Her progress has been steady, despite two episodes—the latest was in June—when swelling and redness indicated Dinoire's body was rejecting the nose, lips and chin she received from a suicide victim after losing large sections of her own face in a dog mauling. Doctors upped the antirejection drugs Dinoire will take for the rest of her life, and the episodes passed. "She has recovered 99 percent of her feeling," says Dr. Jean-Michel Dubernard, who led the 50-person medical team in 2005. "She is doing well on all levels."
That includes dramatic improvements in her speech. "I am understood wherever I go," says Dinoire, who had troubles with pronunciation because of limpness in her lips. Though she is still most comfortable inside her apartment in the town of Valenciennes, Dinoire does venture out to walk Max, a brown spaniel. (The mixed black Lab that attacked her was destroyed.) A former factory worker, she hopes to begin work as a secretary in 2007. "There have been problems," she says. "But I am getting on with my life."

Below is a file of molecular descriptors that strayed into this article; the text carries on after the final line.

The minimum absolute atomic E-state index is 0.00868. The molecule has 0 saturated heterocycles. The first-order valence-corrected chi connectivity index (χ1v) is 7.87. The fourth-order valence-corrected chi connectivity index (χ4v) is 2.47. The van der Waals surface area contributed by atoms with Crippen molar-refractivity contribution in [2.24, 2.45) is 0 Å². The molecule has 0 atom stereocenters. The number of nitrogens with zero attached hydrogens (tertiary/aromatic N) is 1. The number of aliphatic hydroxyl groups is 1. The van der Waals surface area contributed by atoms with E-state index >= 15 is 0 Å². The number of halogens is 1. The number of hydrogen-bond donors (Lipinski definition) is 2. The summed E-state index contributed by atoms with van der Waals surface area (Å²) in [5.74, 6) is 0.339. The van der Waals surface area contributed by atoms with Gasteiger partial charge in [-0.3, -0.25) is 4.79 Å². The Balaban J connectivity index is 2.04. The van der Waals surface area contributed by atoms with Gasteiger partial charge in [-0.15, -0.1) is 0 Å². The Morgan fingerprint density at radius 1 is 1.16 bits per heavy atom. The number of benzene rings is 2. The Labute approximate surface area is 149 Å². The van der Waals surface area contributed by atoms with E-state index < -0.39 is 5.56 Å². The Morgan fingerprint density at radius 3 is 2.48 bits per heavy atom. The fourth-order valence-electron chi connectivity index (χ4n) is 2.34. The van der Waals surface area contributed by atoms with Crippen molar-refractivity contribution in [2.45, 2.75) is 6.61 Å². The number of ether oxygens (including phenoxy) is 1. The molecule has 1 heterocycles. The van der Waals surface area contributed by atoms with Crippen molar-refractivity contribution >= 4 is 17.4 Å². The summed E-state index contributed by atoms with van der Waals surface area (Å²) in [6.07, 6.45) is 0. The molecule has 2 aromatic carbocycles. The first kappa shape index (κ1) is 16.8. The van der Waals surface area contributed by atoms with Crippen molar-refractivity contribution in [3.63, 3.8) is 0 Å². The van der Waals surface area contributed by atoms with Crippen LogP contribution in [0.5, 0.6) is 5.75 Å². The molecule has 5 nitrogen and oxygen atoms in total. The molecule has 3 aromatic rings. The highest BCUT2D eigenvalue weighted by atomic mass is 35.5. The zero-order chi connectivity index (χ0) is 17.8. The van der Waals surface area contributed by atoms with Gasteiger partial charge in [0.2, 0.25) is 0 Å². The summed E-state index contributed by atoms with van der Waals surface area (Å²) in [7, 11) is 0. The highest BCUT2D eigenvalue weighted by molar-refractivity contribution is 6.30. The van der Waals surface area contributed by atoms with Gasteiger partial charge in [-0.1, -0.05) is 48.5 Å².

Isabelle Dinoire admits she has never really grown accustomed to the curious stares from strangers. But a year since she received the face of another woman in a surgery that made headlines worldwide, the French mother of two feels gratitude most of all. "It may be someone else's face," she told PEOPLE, "but when I look in the mirror, I see me."